Dale suffered a brain injury in November 2015. It is believed the brain injury was a result of a fall where Dale banged his head, after taking legal highs.
In the past, Dale had dealt with homelessness, as well as IV drug and alcohol abuse. However, at the time of the incident Dale had presented free from these substances and was living in a warden-controlled flat.
Dale was immediately admitted to an intensive care unit where he remained for a number of days until he was well enough to be transferred to a neuro-rehabilitation ward in December 2015. Dale was seen by a number of health professionals, including a psychiatrist, who verified that Dale was suffering from post-traumatic amnesia. The consequences of this was anxiousness, agitation and constant chewing on his fingers.
During his time in hospital, occupational therapists worked with him to try and familiarise him to people and his surroundings, however this proved significantly difficult. His behaviours began to increase alongside his head injury matrix score, which highlighted that Dale was not adjusting well and little progress was being made.
Due to little progress being made, it was clear the hospital was not the right environment for Dale to recover and improve. So in March 2016, Dale moved to one of our specialist brain injury rehabilitation homes, Markham House, where he would receive 24 hour 1:1 support.
On his arrival, Dale displayed high levels of agitation. His significant cognitive impairment, lack of communication, and his inability to recognise anyone from the past or present made it extremely difficult to get Dale to respond to anyone.
The staff had to be very inventive in the strategies to support Dale. For instance, one of the early hurdles was getting him to sleep in a bed, rather than on the floor, and to take his shoes off which, was a result of living on the streets for a number years. Staff began by providing him with a sleeping bag and gradually moving it week by week to the bed, and eventually, he became comfortable with a bed and quilt. With the management of his anxieties and trust building, he will now remove his shoes.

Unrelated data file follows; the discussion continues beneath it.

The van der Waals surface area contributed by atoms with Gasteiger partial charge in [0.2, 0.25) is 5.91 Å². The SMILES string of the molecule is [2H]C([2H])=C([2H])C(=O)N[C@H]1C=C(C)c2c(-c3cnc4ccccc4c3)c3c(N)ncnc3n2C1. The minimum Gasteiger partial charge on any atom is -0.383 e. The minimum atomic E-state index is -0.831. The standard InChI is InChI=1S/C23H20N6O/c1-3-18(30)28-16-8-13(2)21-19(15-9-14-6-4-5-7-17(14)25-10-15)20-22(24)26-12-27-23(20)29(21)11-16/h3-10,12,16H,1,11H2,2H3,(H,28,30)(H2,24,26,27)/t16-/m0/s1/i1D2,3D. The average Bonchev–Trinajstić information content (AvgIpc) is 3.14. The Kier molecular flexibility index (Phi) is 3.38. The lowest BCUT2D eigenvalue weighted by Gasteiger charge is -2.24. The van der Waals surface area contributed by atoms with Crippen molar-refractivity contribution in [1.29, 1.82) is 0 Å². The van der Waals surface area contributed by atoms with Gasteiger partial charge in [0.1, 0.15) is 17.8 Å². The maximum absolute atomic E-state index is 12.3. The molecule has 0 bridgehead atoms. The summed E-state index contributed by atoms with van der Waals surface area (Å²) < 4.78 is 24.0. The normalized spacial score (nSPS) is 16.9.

Since residing at Markham House, therapists working alongside staff in a MDT approach have focused on:
- Orientating Dale to time, place, situation and person.
- Focusing on behaviour and social situations.
- Engaging in personal care.
- Managing his nutritional needs.
- Maintaining and supporting him to engage and have contact with family and friends.
- Maintaining and ensuring Dale’s safety in all situations by providing supervision at all times.
- Managing periods of high anxiety and recognising events to prevent this.
Dale’s support and therapy rehab has complimented his recovery so far and his progress has surpassed all expectations. Dale is now able to spend very short periods of time alone independently; for example walking around the garden and being able to sleep without supervision.
One of Dale’s old friends visited him at the home and although Dale did not acknowledge him in the usual way you would when seeing an old friend, he simply tore the sandwich which he was eating in half and handed one half to his friend. Staff have continued to recognise those little signs that indicate Dale is responding more and more to his environment and his loved ones and expect to see a good level of progress this year.